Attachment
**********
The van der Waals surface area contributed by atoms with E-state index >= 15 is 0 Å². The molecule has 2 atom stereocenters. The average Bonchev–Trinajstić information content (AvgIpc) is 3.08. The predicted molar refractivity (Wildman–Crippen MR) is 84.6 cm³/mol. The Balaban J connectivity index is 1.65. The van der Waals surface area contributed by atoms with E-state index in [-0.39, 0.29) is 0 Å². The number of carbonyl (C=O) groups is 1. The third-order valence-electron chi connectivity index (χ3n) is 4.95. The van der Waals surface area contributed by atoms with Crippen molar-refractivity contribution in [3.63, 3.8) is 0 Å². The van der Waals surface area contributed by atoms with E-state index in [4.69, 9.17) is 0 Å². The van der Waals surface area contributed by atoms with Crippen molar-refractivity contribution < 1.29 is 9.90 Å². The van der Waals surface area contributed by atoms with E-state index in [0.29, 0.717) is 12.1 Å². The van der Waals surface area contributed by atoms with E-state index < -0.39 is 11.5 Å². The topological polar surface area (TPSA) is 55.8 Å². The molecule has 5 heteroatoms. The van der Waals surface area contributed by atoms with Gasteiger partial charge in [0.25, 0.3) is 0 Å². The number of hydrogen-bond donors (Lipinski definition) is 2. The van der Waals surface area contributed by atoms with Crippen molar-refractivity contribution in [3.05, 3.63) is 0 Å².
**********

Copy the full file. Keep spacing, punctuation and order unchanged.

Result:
The van der Waals surface area contributed by atoms with E-state index >= 15 is 0 Å². The molecule has 2 atom stereocenters. The average Bonchev–Trinajstić information content (AvgIpc) is 3.08. The predicted molar refractivity (Wildman–Crippen MR) is 84.6 cm³/mol. The Balaban J connectivity index is 1.65. The van der Waals surface area contributed by atoms with E-state index in [-0.39, 0.29) is 0 Å². The number of carbonyl (C=O) groups is 1. The third-order valence-electron chi connectivity index (χ3n) is 4.95. The van der Waals surface area contributed by atoms with Crippen molar-refractivity contribution in [3.63, 3.8) is 0 Å². The van der Waals surface area contributed by atoms with E-state index in [4.69, 9.17) is 0 Å². The van der Waals surface area contributed by atoms with Crippen molar-refractivity contribution < 1.29 is 9.90 Å². The van der Waals surface area contributed by atoms with E-state index in [0.29, 0.717) is 12.1 Å². The van der Waals surface area contributed by atoms with E-state index < -0.39 is 11.5 Å². The topological polar surface area (TPSA) is 55.8 Å². The molecule has 5 heteroatoms. The van der Waals surface area contributed by atoms with Gasteiger partial charge in [0.25, 0.3) is 0 Å². The number of hydrogen-bond donors (Lipinski definition) is 2. The van der Waals surface area contributed by atoms with Crippen molar-refractivity contribution in [3.05, 3.63) is 0 Å².